As college graduates in the Class of 2014 prepare to shift their tassels and accept their diplomas, they leave school with one discouraging distinction: They’re the most indebted class ever. The average Class of 2014 graduate with student-loan debt has to pay back some $33,000.

And if you want a really scary graph, here’s one comparing average student earnings with average student debt.

Student Debt

More Pastors Embrace Talk Of Mental Ills

Evangelical leaders are increasingly opening up about family suicides, their own clinical depression and the relief they have received from psychiatric medication.

Apart from one ridiculous statement by one pastor, this is a very helpful and encouraging article.

What If We’re Wrong About Depression?

Dr. Andrew Miller’s research on depression is currently looking at the link between depression and infection/inflammation.

His team has experimented with treating depressed patients with an anti-inflammatory drug, and found that those with high levels of a particular blood marker for inflammation improved significantly. “This for us in psychiatry is a first,” he said, “where you can actually measure something in the blood.” Such an approach “gets into personalized medicine in a way that is very exciting for us in psychiatry.”

This is a reminder of the need to be cautious and careful when pronouncing on what causes depression and other mental illnesses.

The Economic Case For Supporting LGBT Rights

According to M. V. Lee Badgett, India could be throwing away more than $26 billion a year by stigmatizing LGBT people.

Economic reasoning is part of what propelled the modern women’s empowerment movement. And now, it’s informing an emerging argument for LGBT inclusion: Unequal treatment of LGBT people, as it turns out, can cause economic harm, leading to lower economic output for individuals, businesses, and even countries. And on the flip side, inclusive policies can boost a country’s GDP.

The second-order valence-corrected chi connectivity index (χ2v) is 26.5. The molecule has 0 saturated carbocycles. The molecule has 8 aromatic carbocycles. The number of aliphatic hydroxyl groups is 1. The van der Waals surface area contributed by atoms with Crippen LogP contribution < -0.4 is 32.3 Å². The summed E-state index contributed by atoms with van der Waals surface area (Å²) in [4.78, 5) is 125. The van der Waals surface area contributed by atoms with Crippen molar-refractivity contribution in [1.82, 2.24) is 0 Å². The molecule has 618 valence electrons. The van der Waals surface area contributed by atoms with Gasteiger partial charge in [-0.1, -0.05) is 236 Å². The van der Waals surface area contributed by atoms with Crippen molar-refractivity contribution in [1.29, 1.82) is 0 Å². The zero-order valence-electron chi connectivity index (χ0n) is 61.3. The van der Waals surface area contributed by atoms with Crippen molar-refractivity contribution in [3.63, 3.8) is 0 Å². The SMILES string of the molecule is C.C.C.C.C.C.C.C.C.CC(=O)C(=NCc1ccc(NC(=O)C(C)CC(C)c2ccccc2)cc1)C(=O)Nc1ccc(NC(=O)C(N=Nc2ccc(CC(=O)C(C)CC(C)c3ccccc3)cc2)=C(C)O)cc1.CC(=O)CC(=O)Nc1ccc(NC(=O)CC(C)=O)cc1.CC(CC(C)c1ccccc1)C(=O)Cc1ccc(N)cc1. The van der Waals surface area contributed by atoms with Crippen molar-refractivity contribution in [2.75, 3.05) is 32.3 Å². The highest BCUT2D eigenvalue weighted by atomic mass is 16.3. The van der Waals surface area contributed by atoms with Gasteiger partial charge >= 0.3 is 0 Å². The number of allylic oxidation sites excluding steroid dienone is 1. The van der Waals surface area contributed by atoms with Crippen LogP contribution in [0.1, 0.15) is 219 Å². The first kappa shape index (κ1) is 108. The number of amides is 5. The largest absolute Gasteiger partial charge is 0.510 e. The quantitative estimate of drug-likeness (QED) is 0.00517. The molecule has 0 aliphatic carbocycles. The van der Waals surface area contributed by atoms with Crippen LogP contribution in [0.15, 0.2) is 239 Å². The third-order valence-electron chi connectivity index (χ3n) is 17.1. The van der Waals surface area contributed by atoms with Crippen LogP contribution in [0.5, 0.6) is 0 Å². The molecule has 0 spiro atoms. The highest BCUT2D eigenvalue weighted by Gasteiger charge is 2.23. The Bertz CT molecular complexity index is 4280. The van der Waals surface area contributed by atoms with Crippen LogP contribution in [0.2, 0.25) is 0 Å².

One of these articles where we don’t need to guess the author’s own sexual preferences. Just one small factor he/she doesn’t take into account: the blessing or curse of God.

How To Teach Kids To Be Grateful: Give Them Less

Worth remembering at this time of year:

As parents, despite wanting to give our kids everything, one of the greatest gifts we can give is to literally give less, to force decision-making and awareness among all their choices. We need to have more faith in them and let them be challenged. It’s not easy to watch your kids struggle—but in the end, it does breed gratitude.

Three Vital Words For Successful Teens

Based on my experience of parenting teens, pastoring teens, and being a teen, I’d like to burn three words into the hearts and minds of all teens: FOCUS, FORCE, FAITH. These three words are the key to success in any walk of life, any calling, any course of study.


“Focus” is not a word many of us would associate with teens. “Blur,” maybe, or “Diffuse.” Instead of traveling down one road and aiming at one destination, they often try every road they can with little idea where they hope to eventually end up: college, work, social media, church, business ideas, home, sports, trucks, hobbies, shopping, TV, Internet videos, music, fashion, books, photography, sleep (sometimes), friends, and on and on. And that’s just in the morning.

This is partly a cultural problem; there’s just never been so much choice, mobility, accessibility, availability, and possibility. And never so much insanity!